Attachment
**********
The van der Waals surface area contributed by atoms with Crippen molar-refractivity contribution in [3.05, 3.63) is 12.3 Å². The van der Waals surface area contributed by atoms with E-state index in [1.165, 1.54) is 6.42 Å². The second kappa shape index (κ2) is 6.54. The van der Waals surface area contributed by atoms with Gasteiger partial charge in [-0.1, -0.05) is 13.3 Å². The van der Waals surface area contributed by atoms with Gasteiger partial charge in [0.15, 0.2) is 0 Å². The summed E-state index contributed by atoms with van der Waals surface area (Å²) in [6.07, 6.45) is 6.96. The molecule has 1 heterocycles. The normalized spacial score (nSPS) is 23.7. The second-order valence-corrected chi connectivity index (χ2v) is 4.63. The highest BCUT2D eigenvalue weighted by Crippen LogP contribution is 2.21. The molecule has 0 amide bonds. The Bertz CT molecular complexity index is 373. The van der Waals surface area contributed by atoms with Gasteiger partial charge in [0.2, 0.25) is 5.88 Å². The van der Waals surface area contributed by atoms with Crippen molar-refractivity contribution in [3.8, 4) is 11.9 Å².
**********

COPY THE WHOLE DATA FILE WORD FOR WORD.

The van der Waals surface area contributed by atoms with Crippen molar-refractivity contribution in [3.05, 3.63) is 12.3 Å². The van der Waals surface area contributed by atoms with E-state index in [1.165, 1.54) is 6.42 Å². The second kappa shape index (κ2) is 6.54. The van der Waals surface area contributed by atoms with Gasteiger partial charge in [-0.1, -0.05) is 13.3 Å². The van der Waals surface area contributed by atoms with Gasteiger partial charge in [0.15, 0.2) is 0 Å². The summed E-state index contributed by atoms with van der Waals surface area (Å²) in [6.07, 6.45) is 6.96. The molecule has 1 heterocycles. The normalized spacial score (nSPS) is 23.7. The second-order valence-corrected chi connectivity index (χ2v) is 4.63. The highest BCUT2D eigenvalue weighted by Crippen LogP contribution is 2.21. The molecule has 0 amide bonds. The Bertz CT molecular complexity index is 373. The van der Waals surface area contributed by atoms with Gasteiger partial charge in [0.2, 0.25) is 5.88 Å². The van der Waals surface area contributed by atoms with Crippen molar-refractivity contribution in [3.8, 4) is 11.9 Å².